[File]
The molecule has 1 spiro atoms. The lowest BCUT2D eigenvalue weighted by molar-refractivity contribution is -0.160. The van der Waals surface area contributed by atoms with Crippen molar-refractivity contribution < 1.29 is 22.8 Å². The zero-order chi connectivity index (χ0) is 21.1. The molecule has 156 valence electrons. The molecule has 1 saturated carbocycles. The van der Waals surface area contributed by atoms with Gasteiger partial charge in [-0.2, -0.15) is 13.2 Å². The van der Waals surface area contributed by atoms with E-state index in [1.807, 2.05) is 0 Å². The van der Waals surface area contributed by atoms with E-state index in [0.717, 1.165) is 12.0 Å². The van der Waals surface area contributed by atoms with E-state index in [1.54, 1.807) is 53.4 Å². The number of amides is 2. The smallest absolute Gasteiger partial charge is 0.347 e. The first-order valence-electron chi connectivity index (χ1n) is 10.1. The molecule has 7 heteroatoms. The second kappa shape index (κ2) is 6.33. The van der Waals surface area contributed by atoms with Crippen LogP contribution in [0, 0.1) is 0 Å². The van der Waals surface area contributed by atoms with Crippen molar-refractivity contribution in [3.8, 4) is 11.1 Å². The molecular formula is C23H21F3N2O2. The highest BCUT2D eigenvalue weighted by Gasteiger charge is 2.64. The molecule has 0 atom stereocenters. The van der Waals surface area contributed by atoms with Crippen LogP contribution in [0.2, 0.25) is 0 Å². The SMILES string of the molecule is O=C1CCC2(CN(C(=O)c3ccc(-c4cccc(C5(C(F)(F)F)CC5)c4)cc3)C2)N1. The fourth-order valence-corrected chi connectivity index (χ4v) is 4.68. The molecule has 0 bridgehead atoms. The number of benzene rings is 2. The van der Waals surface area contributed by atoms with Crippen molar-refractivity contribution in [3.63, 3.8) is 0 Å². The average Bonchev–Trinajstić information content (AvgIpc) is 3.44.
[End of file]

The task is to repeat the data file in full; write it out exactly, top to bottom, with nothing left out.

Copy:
The molecule has 1 spiro atoms. The lowest BCUT2D eigenvalue weighted by molar-refractivity contribution is -0.160. The van der Waals surface area contributed by atoms with Crippen molar-refractivity contribution < 1.29 is 22.8 Å². The zero-order chi connectivity index (χ0) is 21.1. The molecule has 156 valence electrons. The molecule has 1 saturated carbocycles. The van der Waals surface area contributed by atoms with Gasteiger partial charge in [-0.2, -0.15) is 13.2 Å². The van der Waals surface area contributed by atoms with E-state index in [1.807, 2.05) is 0 Å². The van der Waals surface area contributed by atoms with E-state index in [0.717, 1.165) is 12.0 Å². The van der Waals surface area contributed by atoms with E-state index in [1.54, 1.807) is 53.4 Å². The number of amides is 2. The smallest absolute Gasteiger partial charge is 0.347 e. The first-order valence-electron chi connectivity index (χ1n) is 10.1. The molecule has 7 heteroatoms. The second kappa shape index (κ2) is 6.33. The van der Waals surface area contributed by atoms with Crippen LogP contribution in [0, 0.1) is 0 Å². The van der Waals surface area contributed by atoms with Crippen molar-refractivity contribution in [3.8, 4) is 11.1 Å². The molecular formula is C23H21F3N2O2. The highest BCUT2D eigenvalue weighted by Gasteiger charge is 2.64. The molecule has 0 atom stereocenters. The van der Waals surface area contributed by atoms with Crippen LogP contribution in [0.2, 0.25) is 0 Å². The SMILES string of the molecule is O=C1CCC2(CN(C(=O)c3ccc(-c4cccc(C5(C(F)(F)F)CC5)c4)cc3)C2)N1. The fourth-order valence-corrected chi connectivity index (χ4v) is 4.68. The molecule has 0 bridgehead atoms. The number of benzene rings is 2. The van der Waals surface area contributed by atoms with Crippen molar-refractivity contribution in [3.63, 3.8) is 0 Å². The average Bonchev–Trinajstić information content (AvgIpc) is 3.44.